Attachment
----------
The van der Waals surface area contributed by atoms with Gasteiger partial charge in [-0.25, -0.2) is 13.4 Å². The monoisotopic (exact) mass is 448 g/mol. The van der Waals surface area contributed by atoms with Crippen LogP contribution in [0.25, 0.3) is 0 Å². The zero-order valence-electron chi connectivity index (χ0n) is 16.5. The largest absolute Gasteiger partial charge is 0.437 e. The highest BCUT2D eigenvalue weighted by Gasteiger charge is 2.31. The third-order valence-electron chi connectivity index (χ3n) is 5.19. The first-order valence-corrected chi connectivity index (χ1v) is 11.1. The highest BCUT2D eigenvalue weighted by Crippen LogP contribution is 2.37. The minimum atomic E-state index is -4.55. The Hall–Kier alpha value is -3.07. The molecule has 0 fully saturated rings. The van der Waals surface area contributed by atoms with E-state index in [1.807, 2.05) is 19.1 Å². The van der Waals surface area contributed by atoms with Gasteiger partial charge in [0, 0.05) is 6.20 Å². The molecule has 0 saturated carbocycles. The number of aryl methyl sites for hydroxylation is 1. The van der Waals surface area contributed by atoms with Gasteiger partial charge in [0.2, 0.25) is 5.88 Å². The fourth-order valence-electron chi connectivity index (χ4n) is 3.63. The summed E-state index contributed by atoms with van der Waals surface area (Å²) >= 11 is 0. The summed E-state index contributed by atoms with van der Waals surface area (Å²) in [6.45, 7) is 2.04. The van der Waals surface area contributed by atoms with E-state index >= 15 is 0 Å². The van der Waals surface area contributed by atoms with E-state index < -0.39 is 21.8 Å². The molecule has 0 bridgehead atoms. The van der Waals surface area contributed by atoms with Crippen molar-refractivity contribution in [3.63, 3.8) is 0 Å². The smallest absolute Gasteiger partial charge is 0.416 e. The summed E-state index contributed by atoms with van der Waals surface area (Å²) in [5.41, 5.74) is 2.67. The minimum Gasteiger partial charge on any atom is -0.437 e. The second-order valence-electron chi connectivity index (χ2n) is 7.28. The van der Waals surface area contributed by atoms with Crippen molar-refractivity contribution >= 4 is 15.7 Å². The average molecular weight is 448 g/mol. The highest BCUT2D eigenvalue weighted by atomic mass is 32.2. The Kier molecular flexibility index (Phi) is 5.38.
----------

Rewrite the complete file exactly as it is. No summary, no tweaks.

The van der Waals surface area contributed by atoms with Gasteiger partial charge in [-0.25, -0.2) is 13.4 Å². The monoisotopic (exact) mass is 448 g/mol. The van der Waals surface area contributed by atoms with Crippen LogP contribution in [0.25, 0.3) is 0 Å². The zero-order valence-electron chi connectivity index (χ0n) is 16.5. The largest absolute Gasteiger partial charge is 0.437 e. The highest BCUT2D eigenvalue weighted by Gasteiger charge is 2.31. The third-order valence-electron chi connectivity index (χ3n) is 5.19. The first-order valence-corrected chi connectivity index (χ1v) is 11.1. The highest BCUT2D eigenvalue weighted by Crippen LogP contribution is 2.37. The minimum atomic E-state index is -4.55. The Hall–Kier alpha value is -3.07. The molecule has 0 fully saturated rings. The van der Waals surface area contributed by atoms with E-state index in [1.807, 2.05) is 19.1 Å². The van der Waals surface area contributed by atoms with Gasteiger partial charge in [0, 0.05) is 6.20 Å². The molecule has 0 saturated carbocycles. The number of aryl methyl sites for hydroxylation is 1. The van der Waals surface area contributed by atoms with Gasteiger partial charge in [0.2, 0.25) is 5.88 Å². The fourth-order valence-electron chi connectivity index (χ4n) is 3.63. The summed E-state index contributed by atoms with van der Waals surface area (Å²) >= 11 is 0. The summed E-state index contributed by atoms with van der Waals surface area (Å²) in [6.45, 7) is 2.04. The van der Waals surface area contributed by atoms with E-state index >= 15 is 0 Å². The van der Waals surface area contributed by atoms with E-state index < -0.39 is 21.8 Å². The molecule has 0 bridgehead atoms. The van der Waals surface area contributed by atoms with Crippen molar-refractivity contribution in [3.63, 3.8) is 0 Å². The smallest absolute Gasteiger partial charge is 0.416 e. The summed E-state index contributed by atoms with van der Waals surface area (Å²) in [5.41, 5.74) is 2.67. The minimum Gasteiger partial charge on any atom is -0.437 e. The second-order valence-electron chi connectivity index (χ2n) is 7.28. The van der Waals surface area contributed by atoms with Crippen molar-refractivity contribution >= 4 is 15.7 Å². The average molecular weight is 448 g/mol. The highest BCUT2D eigenvalue weighted by atomic mass is 32.2. The Kier molecular flexibility index (Phi) is 5.38.